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1 Sen. These words become your lips as they pass through
Commend me to them;
2 Sen. I like this well; he will return again.
Tim. I have a tree, which grows here in my close,
Flav. Trouble him no farther; thus you still shall find him.
Tim. Come not to me again ; but say to Athens,
[Exit Timon. 1 Sen. His discontents are unremovably coupled to nature.
? - let him take his HALTER,] This is one of the most noticeable of all the verbal emendations in the corr. fo. 1632 : the words have hitherto been “let him take his haste," a very unpredecented expression and not, we may be pretty sure, what the poet wrote: the old compositor misread “halter" haste, the r at the end of "halter" having been imperfectly written. Malone quoted Plutarch's “Life of Mark Antony;" but the following from Painter's “ Palace of Pleasure," Vol. i. fo. 546, edit. Marsh, seems more applicable :-“The citizens (of Athens] on every part of the citie ranne to heare him: to whom he saide that he purposed to cutte downe his figge-tree, to builde a house upon the place where it stoode : • Wherefore, (quoth he) if there be any man, amonges you all in this company, that is disposed to bange himselfe, let him come betimes, before it be cutte downe.'”
2 Sen. Our hope in him is dead. Let us return, And strain what other means is left unto us In our dear peril'. 1 Sen.
It requires swift foot.
The Walls of Athens.
Enter two Senators, and a Messenger.
I have spoke the least;
2 Sen. We stand much hazard, if they bring not Timon.
Mess. I met a courier, one mine ancient friend,
Enter Senators from Timon.
Here come our brothers.
[Exeunt. SCENE IV.
3 In our dear peril.] i. e. In our dire or dread peril. In short-hand, dire and “ dear" were spelt with the same letters; and if short-hand were used in taking down the dialogue of plays, this circumstance may sometimes account for the peculiar way in which Shakespeare in many places seems to use " dear.” See however, Vol. ii. p. 714.
-- and fearful SCOURING] Shakespeare and other dramatists not unfrequently use the word skirr or scurr for “scour:" see “ Henry V.,” A. iv. sc. 7, Vol. iii. p. 620.
The Woods near Timon's Cave.
Enter a Soldier, seeking TIMON.
[Finding Timon's grare.
Before the Walls of Athens.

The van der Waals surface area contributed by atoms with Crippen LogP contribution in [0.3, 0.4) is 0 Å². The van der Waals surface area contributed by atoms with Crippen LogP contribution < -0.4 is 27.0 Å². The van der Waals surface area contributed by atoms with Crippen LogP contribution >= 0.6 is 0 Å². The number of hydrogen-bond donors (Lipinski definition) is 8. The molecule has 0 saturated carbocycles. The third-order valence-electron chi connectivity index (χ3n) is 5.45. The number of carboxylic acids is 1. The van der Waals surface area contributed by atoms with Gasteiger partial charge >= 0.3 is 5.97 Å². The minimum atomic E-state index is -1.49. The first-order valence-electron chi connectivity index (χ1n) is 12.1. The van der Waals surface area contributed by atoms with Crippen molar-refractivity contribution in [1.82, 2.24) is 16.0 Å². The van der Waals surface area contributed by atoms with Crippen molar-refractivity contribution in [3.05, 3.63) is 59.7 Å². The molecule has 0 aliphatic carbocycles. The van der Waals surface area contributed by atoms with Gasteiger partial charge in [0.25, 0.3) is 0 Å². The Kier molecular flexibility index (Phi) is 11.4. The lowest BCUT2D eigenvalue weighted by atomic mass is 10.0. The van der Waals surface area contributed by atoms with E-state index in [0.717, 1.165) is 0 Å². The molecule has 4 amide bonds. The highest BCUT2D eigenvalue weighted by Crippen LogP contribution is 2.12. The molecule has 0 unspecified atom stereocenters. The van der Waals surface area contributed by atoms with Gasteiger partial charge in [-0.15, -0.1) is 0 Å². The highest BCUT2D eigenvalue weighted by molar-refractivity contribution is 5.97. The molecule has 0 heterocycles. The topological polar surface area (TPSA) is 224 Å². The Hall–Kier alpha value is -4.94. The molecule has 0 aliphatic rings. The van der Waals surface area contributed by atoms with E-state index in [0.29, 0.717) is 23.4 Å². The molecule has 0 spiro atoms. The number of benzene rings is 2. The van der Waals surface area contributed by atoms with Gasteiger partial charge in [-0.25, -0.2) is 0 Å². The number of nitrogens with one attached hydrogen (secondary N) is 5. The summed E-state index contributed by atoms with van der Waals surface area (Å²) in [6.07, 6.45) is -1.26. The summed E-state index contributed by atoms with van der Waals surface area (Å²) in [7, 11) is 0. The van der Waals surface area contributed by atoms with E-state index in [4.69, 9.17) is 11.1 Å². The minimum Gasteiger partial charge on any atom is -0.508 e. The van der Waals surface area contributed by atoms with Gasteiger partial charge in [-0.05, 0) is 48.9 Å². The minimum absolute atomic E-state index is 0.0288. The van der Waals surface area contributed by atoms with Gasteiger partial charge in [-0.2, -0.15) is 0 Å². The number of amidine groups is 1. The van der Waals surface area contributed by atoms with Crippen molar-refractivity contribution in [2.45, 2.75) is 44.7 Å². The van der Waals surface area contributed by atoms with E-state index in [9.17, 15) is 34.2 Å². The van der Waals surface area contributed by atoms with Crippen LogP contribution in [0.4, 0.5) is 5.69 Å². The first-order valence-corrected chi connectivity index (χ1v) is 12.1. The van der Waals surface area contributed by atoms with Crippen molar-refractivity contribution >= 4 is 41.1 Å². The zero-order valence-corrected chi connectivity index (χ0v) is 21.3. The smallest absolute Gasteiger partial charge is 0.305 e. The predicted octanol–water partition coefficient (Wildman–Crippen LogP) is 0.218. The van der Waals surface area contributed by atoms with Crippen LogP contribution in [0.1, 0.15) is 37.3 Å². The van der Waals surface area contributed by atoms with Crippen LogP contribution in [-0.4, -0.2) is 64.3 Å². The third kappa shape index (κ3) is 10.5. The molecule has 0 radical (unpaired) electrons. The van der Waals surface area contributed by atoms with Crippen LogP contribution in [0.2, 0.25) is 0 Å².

Trumpets sound. Enter ALCIBIADES, ani Forces.
[4 parley sounded.
Enter Senators on the Walls. Till now you have gone on, and fill'd the time With all licentious measure, making your wills The scope of justice: till now, myself, and such As slept within the shadow of your power,
5 Some beast REAR'D this ;] The old copies have read for “ rear'd.” Johnson was in favour of read, instead of “rear'd," which was substituted by Theobald. It would however be strange for the Soldier to call upon a beast to read that which, he tells us, just afterwards, he could not read himself. The stage-direction “Finding Timon's grave" is from the corr. fo. 1632, where also read is amended to “rear'd” and no (peculiar to that edition) altered to “not," as it stands in the folios, 1623, 1664, and 1685. We are to suppose“ tomb,” in the next line, to mean merely some appearance of a place of sepulture.
Have wander'd with our travers'd arms, and breath'd
Noble, and young,
So did we woo
These walls of our's
Nor are they living,
All have not offended;
6 Shame, that they wanted CUNNING,] i. e. That they wanted knowledge-the etymological meaning of the word. Sax. connan, to know.
1 -- it is not square to take,] It is fit to mention that the phrase "it is not square" does not seem to have been understood in the time of the old corrector, and he changes it in the fo. 1632, to a question, Is't not severe to take, &c. We prefer the old reading : “not square" means out of ordinary rule.
Bring in thy ranks, but leave without thy rage:
What thou wilt,
Set but thy foot
Throw thy glove,
Then, there's my glove:
'Tis most nobly spoken. Alcib. Descend, and keep your words.
[The Senators descend, and the gates are opened.
Enter a Soldier!
Sold. My noble general, Timon is dead;
8 — to atone your fears) i. e. To reconcile your fears. See Vol. iv. p. 694, &c. Massinger uses atonement in the same sense. Gifford's edit. Vol. i. p. 315.
9 But shall be RENDER'd to your public laws] In our former edition we sug. gested that remedied, of the old copies, was a misprint for "render'd :" it was an error probably arising out of mishearing. We now place“ render'd " in our text ; an emendation which the Rev. Mr. Dyce subsequently advocated in his " Remarks," p. 183. The corr. fo. 1632 suggests no change.
· Enter a Soldier.] This is the same Soldier who had taken a wax impression VOL. y.